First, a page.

When circumstances beyond our control happen, the results can be far reaching. Yet sometimes, with a twist of fate and some racing luck, sometimes things work out for the best. Noel Daley, a perennial leading trainer, had a colt in all three of the elimination heats. By far, his best colt, Explosive Matter, who was second to Muscle Hill in the Stanley Dancer, was involved in a minor roll-over on Friday, the day before the Hambo eliminations. Fortunately, nothing serious happened. In fact, the horse emerged from the wreckage without a scratch. Regardless, it must have been a nerve-racking experience for his cool-headed trainer and the colt’s devoted caretaker, Emma Pettersson.

I listened with great interest as Emma described the event to me before the race: “We were leaving the farm in a truck and trailer after swimming the colt. He usually swims at ‘The Ridge’ 2 or 3 times a week. I was in the passenger seat. There was a farm tractor with a side-cutter mowing the grass as we approached a narrow passage. As the driver swerved wide to go around the mower, the trailer tires grabbed and then slid down the wet, grassy bank. The trailer ended up on its side, and I ended up in the driver’s seat. It felt like a horror movie—like everything was in slow motion. It was the worse day of my life.”

Emma and Explosive Matter seemed none the worse for wear, 24 hours later. When I inquired as to the horse’s demeanor following the accident, Emma said: “He was a little more snuggly this morning and we both had a different perspective on life!” Certainly a trip to the final of the $1.5 million Hambletonian could also give one a “different perspective.”

While cruising the paddock for scoops I ran into USTA director and Pennsylvania icon Sam Beegle. He was a little more modest than I had anticipated. When asked if he was excited, he said: “At my age just being here is great. It doesn’t matter what happens.” His colt, NF Quotable raced good and finished fourth. He may have made the final if Federal Flex had finished third or better. But, those things happen in harness racing.

Another modest individual is D.R. Ackerman. His colt, Judge Joe, finished second in a tight pack. Soft spoken, but visibly pleased I caught up with him after the race. He had a bucket in one hand and the harness in the other. The groom was in the spit box with the horse and D.R. was gathering up the gear as he offered this about the colt’s routine: “He made us happy, let’s try to keep him happy.” Shortly thereafter, I overheard him telling some well-wishers: “He made the cut; we got our entry fee back!”
I caught up with a couple of other trainers who were also very calm, cool, and collected. Despite having their first Hambletonian starters, who subsequently made the cut, they were all business before the elimination races. The first was Julie Miller, a hard working and successful trainer in her own right, she is also known as driver Andy Miller’s wife. The pair operate a 30-horse stable at Gaitway Farm. Their entry, The Chancellor, finished third to Muscle Hill in the third split. Julie was very pleasant to talk to and said that she was more excited and happy before the race than nervous. She attributes her success to a great staff and the teamwork that she and her husband enjoy. “Andy works hard in the barn every day and he gives me great feedback after our horses’ race. He is a good horseman who goes above and beyond!” Between racing and training and raising two kids, a son, T.J. (11), and a daughter Olivia (9), they definitely have “lots happening.”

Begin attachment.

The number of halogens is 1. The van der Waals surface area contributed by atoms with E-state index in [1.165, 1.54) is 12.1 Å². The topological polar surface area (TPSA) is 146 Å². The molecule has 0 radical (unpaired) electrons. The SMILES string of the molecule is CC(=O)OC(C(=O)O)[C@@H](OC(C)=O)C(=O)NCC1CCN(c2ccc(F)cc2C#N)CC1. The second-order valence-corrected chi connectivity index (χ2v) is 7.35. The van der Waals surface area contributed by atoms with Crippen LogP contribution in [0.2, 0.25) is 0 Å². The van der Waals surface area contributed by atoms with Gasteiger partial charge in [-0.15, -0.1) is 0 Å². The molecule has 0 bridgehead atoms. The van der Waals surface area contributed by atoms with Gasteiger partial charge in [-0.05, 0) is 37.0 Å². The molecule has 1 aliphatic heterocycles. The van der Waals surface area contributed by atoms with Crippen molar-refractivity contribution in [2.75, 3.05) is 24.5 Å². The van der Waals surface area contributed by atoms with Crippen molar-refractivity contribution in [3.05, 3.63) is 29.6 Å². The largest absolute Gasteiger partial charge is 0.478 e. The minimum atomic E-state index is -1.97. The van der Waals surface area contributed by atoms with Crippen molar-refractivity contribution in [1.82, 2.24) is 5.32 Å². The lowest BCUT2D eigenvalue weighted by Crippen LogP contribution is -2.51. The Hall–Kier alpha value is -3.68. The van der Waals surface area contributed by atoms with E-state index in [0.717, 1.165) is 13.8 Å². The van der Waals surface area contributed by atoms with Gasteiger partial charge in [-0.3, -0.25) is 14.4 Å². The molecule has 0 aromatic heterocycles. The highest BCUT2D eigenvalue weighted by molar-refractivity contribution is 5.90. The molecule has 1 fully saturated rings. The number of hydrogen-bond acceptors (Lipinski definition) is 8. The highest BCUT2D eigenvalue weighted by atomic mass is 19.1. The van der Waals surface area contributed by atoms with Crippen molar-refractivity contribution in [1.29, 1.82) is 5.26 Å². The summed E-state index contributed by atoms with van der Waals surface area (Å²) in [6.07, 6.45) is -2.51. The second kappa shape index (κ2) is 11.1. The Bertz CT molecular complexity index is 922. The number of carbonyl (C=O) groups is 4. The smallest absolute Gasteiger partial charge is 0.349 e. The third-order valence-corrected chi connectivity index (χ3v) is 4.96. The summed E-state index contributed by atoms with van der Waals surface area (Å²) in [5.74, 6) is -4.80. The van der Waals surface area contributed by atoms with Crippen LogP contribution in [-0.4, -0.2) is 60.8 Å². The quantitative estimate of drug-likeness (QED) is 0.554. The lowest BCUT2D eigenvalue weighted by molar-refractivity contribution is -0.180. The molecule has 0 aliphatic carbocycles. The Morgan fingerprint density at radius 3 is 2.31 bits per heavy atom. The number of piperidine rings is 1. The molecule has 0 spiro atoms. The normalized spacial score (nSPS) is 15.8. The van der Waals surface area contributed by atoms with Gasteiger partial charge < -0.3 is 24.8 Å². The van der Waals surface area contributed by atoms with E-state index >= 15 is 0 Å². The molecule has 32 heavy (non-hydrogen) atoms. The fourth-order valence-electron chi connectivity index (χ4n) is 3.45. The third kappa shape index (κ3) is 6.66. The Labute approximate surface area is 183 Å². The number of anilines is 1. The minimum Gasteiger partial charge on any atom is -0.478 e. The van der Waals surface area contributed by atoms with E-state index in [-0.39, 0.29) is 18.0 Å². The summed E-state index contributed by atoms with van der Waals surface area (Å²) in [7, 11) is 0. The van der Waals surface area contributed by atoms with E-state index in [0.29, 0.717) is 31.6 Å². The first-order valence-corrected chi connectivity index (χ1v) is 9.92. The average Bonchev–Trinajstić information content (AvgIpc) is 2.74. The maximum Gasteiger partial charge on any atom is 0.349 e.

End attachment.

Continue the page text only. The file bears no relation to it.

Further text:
Another trainer with his first Hambo hopeful, Federal Flex, is Canadian Jeff Gillis. Originally from Nova Scotia, he was raised around Standardbreds by his father, Raymond Gillis. His dad was an Owner, Trainer, Driver, Racing Secretary and Paddock Judge at the small track in Cape Breton, Nova Scotia known as Inverness. While still a teenager he moved to Ontario and followed his dreams by saving up for $3,000 claimers. He claims this “non-traditional” route landed him on the training and owning end quickly. He worked for Ben Wallace briefly, but spent most of his time paving his own way. Soft-spoken yet confident, he did say he was a little nervous before the race. Jeff (31) is married with two young boys, ages 4 and 5. When not racing he enjoys Texas Hold’em Poker. As luck would have it, he is still in the game with a colt whose lifetime earnings are approaching three-quarters of a million dollars!

Stay tuned for more Hambo Happenings as the road to The Hambletonian winds through East Rutherford, down the New Jersey Turnpike to Magical Acres, White Birch Farm, Winners International, and Gaitway Farm. Also on the trail, down the Route 17 Quickway in Orange County, New York, will be the Cradle of the Trotter, Goshen Historic Track and Ford’s Farm just off I-84. I certainly encourage input from racing fans and participants. If you have any stories to share, or just want to tell me “what’s happening,” please don’t hesitate to contact me at or 845-807-7538. See ya’ around!


Ticket info - call 800-555-1212